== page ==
specifically, her complaints consisted of watery or itchy eyes and swollen red eyelids, stuffy nose, excessive
mucus, stuffy nose, sinus problems, canker sores, acne, dry skin, rashes,hair loss, flushing,
constipation,bloating, abdominal pain, fatigue, tiredness,lethargy, poor memory and concentration,
indecisiveness, anxiety, mood swings, irritability, frequent urination, and frequent illness.
Her initial FFQ revealed a diet transitioning from a vegetarian template to now regular chicken, egg, and fish
consumption, non-dairy creamer with no regular dairy consumption, a large variety of fruits, unrefined
whole grains, infrequent rice, numerous nuts and seeds, coconut, decaf coffee, occasional tea, with no
alcohol consumption. She had discontinued supplementation prior to the study but reported previous use of
a B complex, vitamin D, iron, collagen, oregano, quercetin, and magnesium.
Initial laboratory findings revealed a TSH of1.77μIU/mL, with total and free hormone levels within normal
ranges.Her additional initial labs included TPO antibodies of 138IU/mL, TGA of 66.6 IU/mL, hs-CRP of 0.88
mg/L, and a borderline low WBC count of 3.5 x 103/μL and 10% monocytes.
Initial organic acid nutritional testing revealed no concerning vitamin deficiencies. Zinc levels were
borderline low and significantly lower than plasma copper, resulting in a depressed copper to zinc ratio.
Toxic element screen revealed no concerning findings with only a high normal whole blood mercury at 2.64
mcg/L. RBC analysis for RBC PUFA volume showed high normal omega-3 volume with a normal omega-3/6
ratio.
Stool testing revealed numerous imbalances, including mild lipid malabsorption, low butyrate, and an
overgrowth of Citrobacter freundii and Morganella morganii.
At week six of the program, the participant was counseled to continue the consumption of omega-3 fatty
fish, animal protein, including organ meats, as well as the inclusion of fermented foods. She was provided
with education to explore the exclusion of high FODMAP-containing foods, given her symptoms of
constipation and bloating [25]. She was additionally supported with information regarding the use of AIP-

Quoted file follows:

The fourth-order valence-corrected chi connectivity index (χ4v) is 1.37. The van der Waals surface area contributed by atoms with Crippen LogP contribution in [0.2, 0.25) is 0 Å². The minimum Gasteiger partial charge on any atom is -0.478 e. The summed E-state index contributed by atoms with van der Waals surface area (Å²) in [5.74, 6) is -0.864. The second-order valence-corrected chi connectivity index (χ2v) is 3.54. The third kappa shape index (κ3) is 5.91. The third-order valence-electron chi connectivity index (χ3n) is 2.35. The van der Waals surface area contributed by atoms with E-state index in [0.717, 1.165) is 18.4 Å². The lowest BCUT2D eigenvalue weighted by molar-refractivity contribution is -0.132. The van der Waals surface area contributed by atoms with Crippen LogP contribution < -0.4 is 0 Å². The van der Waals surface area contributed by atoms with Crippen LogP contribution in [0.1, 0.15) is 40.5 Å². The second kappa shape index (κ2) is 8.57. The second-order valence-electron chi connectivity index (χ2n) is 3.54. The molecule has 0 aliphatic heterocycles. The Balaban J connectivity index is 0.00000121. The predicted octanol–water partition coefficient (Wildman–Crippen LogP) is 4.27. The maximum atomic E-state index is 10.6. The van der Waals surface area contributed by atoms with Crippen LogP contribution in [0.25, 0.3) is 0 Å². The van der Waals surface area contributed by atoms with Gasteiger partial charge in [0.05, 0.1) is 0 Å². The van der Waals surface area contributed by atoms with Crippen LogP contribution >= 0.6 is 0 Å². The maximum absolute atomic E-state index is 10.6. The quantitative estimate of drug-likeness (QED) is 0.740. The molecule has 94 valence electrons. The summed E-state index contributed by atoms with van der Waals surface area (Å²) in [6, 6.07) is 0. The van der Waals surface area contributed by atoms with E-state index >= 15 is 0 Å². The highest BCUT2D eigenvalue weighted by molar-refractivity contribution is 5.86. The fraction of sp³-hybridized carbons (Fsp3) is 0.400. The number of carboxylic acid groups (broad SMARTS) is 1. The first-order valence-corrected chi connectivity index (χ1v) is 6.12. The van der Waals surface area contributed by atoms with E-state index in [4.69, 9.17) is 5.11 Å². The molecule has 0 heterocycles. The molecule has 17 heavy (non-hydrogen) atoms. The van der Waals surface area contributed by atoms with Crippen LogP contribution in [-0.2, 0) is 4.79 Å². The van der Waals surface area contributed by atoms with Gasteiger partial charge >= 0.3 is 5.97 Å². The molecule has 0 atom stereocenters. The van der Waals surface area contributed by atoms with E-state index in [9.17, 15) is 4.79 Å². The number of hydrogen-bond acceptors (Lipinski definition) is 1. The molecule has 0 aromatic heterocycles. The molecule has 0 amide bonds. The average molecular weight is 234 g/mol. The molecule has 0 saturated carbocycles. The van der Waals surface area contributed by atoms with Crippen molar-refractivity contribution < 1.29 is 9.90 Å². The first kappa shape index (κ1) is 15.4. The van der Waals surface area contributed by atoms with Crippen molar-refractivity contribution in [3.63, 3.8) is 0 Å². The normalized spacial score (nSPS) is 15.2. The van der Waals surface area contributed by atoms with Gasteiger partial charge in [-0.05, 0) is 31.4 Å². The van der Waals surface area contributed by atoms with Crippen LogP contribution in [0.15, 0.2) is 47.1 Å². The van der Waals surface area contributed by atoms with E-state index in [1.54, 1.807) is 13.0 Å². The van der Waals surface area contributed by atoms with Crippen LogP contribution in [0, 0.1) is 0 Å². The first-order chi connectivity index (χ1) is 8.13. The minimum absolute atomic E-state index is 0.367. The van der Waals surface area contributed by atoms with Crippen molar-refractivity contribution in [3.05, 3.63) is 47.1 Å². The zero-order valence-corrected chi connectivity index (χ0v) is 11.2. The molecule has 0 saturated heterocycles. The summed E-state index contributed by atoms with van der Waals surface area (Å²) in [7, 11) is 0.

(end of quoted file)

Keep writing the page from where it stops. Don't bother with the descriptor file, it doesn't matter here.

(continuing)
compliant digestive bitters to support improve the digestion and absorption of nutrients [27].
Following theprogram,the participant’s MSQ significantly decreased from75to25, with the only continued
severe symptoms of hair loss (which had become less frequent and overall improved).She reported
significantly increasedenergy, improved sleep, improved resilience, improved sinus and allergic symptoms,
more stable mood, less severe and frequent gastrointestinal symptoms, and improved cognitive
functioning.She reported significantly improved functioning in her job as a healthcare provider.
A review of her second FFQ documenting the10-weekprogram revealed strict adherence to the AIP diet, with
the elimination of refined carbohydrates, potatoes, eggs, legumes, nuts, seeds, grains, and dairy, as well as
increases in the consumption of unprocessed meat, vegetables, and fruit,andthe new, regular inclusion of
more animal protein, fermented foods, and AIP starches.
Repeat laboratory testing revealed a post-intervention TSH of 2.2μIU/mL,with continued stability infree and
total hormone levels. hs-CRP decreased from 0.88 to 0.80 mg/L. TPO antibodies increased slightly from 138
to 155 IU/mL with TGA also slightly increasing from 66.6 to 76.9 IU/mL. Interestingly, the patient’s
previously borderline low WBC count of 3.5 x 103/μL had only increased slightly to a post-intervention level
of 3.6 x 103/μL. Her monocyte percentages remained at 10%.
Repeat nutritional testing revealedbalanced vitamin and mineral markers improved minimal markers, with
the exception of a now slightly elevated FIGLU, suggesting folate deficiency [23]. She remained with an ideal
RBC volume of omega-3 fatty acids as well as no concerning levels of whole blood heavy metals.
Interestingly her plasma copper had decreased from high normal ranges and was now in a nearly 1:1 ratio
with plasma zinc.
Repeat stool testing revealed a marked improvement and increase in butyrate. She continued with an
overgrowth of C. freundii but now had no evidence of M. morganii. Previously noted mild lipid
malabsorption had resolved.
2019 Abbott et al. Cureus 11(4): e4556. DOI 10.7759/cureus.4556 25 of 33
Upon completion of the study, the participant remained using only 15 mg of Armour but was going to seek
changing medications to 25 mcg of Tirosint, removing the T3 component, with future considerations for
titrating off medication entirely.
Raw data tables
Table 7 includes the baseline laboratory data for the 17 participants completing blood chemistry testing pre-
intervention.
Lab
AIP 001
(*,** )
AIP 002
(***)
AIP 003
(**)
AIP
004
AIP 005
(#)
AIP
006
AIP
007
AIP
008
AIP
009
AIP
010
AIP
011
AIP
012
AIP 013
(****)
AIP
014
AIP 015
(**)
AIP
016
AIP
017
TSH (μIU/mL)
0.424 (*,**
)
4.75 3.55 (**) 2.85 1.48 1.64 1.06 13.45 2.79 2.09 4.08 0.736 0.653 0.42
0.026
(**)
1.49 1.77
total T4 (μg/dL) 12.3 (*,** ) 6.5 2 (**) 8.3 7.6 8.1 6.5 6.1 4.7 6.5 7.8 7.4 7.6 5.5 6.8 ( **) 6.4 8.2
total T3 (ng/dL) 149 (*,** ) 106 131 (**) 101 118 82 80 137 84 90 95 98 142 78 138 (**) 97 115
free T4 (ng/dL) 2.9 (*,** ) 2.6 0.31 (**) 1.4 1.29 1.48 1.11 1.02 0.82 1.02 1.19 1.41 1.31 1.05 1.07 (**) 1.07 1.26
free T3 (pg/mL) 1.36 (*,** ) 0.91 3.3 (**) 2.7 3.3 2.2 2.2 3.1 2.2 2.3 2.6 3 3.4 2.3 3.4 (**) 2.6 2.8